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dc.contributor.authorConnolly, John F.
dc.date.accessioned2018-06-29T21:30:34Z
dc.date.available2018-06-29T21:30:34Z
dc.date.issued2008-04
dc.identifierER918
dc.identifier.citationConnolly, J. (2008) Paediatric Illness: The Role of Social Context in Childhood Cancer, The Irish Psychologist, vol. 34, , pp. 267-270,
dc.identifier.issn7904789
dc.identifier.urihttp://www.psihq.ie/
dc.identifier.urihttps://eresearch.qmu.ac.uk/handle/20.500.12289/918
dc.description.abstractThe impact and interaction of paediatric illness on child, family and the broader social context represent key areas of concern for both researcher and practitioner. The prevalence of paediatric chronic illness has been estimated at as high as 19% (Newacheck & Stoddard, 1994). In the past many paediatric illnesses were identified, treated, and conceptualised within a biomedical context which left little room for the examination of how other factors such as social context may contribute. This was, in part, due to the dominance of the biomedical model (Ogden, 2004) but also due to the fact that, historically, many paediatric illnesses had survival rates as low as 26% (Patenaude & Kupst, 2005). This resulted in a tendency to focus on mortality and a reduction in attention to psychosocial factors (Eiser, 1994). Paediatric cancer serves as a useful example of this.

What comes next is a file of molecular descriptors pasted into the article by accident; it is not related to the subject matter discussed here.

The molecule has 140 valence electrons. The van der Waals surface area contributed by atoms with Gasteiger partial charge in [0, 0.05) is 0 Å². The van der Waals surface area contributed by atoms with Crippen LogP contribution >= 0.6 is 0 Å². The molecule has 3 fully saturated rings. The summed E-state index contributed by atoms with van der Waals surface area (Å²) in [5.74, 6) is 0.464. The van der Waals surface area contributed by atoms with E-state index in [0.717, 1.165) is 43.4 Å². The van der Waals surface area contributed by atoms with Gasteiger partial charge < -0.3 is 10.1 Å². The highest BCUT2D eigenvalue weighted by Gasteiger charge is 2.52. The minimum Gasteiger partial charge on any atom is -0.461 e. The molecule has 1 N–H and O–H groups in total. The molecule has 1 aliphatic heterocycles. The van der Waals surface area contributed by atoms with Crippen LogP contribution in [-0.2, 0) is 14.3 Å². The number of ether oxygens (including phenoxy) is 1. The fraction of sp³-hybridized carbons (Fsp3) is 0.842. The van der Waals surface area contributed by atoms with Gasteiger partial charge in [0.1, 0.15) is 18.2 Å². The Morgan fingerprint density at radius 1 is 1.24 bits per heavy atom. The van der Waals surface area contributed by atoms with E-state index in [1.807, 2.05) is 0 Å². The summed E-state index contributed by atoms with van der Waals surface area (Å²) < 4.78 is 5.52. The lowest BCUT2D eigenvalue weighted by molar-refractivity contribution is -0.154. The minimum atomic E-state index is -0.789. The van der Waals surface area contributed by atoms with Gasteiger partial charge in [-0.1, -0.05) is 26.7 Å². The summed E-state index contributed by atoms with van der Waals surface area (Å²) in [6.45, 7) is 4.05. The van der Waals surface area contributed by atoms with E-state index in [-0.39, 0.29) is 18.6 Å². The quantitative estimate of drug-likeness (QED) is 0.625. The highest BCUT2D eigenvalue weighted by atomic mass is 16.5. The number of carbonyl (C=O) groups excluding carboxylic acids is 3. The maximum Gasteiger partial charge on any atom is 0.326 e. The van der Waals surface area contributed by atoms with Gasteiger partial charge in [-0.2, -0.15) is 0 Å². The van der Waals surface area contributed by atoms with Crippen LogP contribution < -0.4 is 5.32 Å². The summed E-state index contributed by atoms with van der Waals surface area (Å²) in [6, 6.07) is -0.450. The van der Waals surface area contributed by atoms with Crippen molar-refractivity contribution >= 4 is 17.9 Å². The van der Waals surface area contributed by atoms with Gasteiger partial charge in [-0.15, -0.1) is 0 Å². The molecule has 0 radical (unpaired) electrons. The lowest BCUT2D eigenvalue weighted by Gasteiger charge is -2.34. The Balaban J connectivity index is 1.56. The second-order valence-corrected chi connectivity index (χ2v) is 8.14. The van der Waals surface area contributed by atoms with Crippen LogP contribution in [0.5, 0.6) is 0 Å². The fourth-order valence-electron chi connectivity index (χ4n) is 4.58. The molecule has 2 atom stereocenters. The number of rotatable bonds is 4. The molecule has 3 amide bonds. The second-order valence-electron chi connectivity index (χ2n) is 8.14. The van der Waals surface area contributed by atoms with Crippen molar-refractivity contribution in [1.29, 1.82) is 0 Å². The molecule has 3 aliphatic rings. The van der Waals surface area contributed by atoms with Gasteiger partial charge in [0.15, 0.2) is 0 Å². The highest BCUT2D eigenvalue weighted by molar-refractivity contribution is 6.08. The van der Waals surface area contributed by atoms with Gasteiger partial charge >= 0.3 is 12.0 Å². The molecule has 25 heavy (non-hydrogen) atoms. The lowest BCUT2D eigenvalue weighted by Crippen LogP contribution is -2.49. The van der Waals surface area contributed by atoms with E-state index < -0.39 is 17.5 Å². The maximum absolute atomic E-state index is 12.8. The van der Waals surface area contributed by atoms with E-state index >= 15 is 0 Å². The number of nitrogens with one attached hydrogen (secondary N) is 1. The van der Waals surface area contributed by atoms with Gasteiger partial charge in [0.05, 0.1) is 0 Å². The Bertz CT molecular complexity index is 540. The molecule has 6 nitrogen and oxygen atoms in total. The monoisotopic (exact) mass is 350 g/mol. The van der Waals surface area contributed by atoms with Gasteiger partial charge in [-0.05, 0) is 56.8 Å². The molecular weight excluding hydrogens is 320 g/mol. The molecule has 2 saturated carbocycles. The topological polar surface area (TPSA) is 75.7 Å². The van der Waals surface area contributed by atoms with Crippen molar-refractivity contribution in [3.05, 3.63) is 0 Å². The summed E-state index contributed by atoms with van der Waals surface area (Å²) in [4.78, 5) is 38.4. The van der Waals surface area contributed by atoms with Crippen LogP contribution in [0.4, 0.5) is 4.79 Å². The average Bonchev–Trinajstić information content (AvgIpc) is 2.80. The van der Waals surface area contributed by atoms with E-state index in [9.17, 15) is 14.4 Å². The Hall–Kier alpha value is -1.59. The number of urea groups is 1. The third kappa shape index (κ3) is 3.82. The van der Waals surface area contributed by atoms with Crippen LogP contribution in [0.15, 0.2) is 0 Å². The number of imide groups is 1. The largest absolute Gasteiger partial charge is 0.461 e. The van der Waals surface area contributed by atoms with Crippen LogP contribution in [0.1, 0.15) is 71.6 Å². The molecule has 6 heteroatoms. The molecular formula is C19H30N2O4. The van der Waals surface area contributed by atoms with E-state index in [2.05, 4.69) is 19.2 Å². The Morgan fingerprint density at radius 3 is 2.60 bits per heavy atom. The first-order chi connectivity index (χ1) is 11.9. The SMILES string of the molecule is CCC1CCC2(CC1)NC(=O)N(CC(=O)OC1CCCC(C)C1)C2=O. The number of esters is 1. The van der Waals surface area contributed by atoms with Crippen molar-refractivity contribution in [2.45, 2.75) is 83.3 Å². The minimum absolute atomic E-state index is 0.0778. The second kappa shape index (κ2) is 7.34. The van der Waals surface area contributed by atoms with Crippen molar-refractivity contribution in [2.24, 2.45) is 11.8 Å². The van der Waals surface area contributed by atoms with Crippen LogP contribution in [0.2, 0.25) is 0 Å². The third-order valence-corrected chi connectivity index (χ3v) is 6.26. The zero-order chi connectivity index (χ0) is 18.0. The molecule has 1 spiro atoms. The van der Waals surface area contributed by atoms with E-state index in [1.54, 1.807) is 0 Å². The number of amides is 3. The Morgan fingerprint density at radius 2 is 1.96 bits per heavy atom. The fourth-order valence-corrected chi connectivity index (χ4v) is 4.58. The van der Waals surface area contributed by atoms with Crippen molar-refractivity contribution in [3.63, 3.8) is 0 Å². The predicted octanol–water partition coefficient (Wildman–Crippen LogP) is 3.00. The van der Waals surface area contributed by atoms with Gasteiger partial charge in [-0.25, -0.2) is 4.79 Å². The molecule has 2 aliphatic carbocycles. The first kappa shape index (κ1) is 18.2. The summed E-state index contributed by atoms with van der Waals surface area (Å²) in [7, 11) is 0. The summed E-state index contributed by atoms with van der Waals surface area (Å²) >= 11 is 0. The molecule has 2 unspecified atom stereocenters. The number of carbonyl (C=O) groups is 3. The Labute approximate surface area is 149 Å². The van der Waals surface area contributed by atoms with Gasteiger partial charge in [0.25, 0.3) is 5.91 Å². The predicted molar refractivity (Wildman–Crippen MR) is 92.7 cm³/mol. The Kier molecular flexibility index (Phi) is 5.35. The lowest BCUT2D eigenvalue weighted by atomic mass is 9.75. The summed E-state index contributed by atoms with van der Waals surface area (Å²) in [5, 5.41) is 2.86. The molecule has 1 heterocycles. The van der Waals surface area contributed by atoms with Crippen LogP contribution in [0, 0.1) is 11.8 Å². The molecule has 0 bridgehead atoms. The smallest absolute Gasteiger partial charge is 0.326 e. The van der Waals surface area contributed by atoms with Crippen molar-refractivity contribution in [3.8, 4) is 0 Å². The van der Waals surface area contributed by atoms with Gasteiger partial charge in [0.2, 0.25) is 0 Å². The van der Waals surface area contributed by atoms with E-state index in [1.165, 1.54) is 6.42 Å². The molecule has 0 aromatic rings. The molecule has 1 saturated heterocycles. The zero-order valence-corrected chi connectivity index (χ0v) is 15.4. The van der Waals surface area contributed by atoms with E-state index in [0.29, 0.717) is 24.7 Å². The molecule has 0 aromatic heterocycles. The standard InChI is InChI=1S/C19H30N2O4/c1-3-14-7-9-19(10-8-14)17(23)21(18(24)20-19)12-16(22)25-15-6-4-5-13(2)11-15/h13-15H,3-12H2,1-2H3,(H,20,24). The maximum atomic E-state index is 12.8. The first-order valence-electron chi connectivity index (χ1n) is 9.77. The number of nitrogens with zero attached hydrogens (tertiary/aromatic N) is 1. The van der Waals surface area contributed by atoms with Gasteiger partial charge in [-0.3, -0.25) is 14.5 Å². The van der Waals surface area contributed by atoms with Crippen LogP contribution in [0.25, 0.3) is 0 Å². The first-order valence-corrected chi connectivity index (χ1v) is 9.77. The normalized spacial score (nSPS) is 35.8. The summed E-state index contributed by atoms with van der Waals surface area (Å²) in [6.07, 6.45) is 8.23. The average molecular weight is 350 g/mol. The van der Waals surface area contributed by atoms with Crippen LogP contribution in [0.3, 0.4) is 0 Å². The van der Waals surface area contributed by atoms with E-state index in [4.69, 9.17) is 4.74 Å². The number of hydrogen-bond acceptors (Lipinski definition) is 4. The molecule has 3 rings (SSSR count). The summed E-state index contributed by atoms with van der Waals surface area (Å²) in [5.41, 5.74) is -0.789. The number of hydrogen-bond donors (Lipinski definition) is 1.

dc.format.extent267-270
dc.publisherThe Psychological Society of Ireland (PSI)
dc.relation.ispartofThe Irish Psychologist
dc.titlePaediatric Illness: The Role of Social Context in Childhood Cancer
dc.typearticle
dcterms.accessRightspublic
dc.description.facultydiv_PaS
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dc.description.volume34
dc.description.ispublishedpub
dc.description.eprintid918
rioxxterms.typearticle
dc.description.statuspub
dc.description.number9


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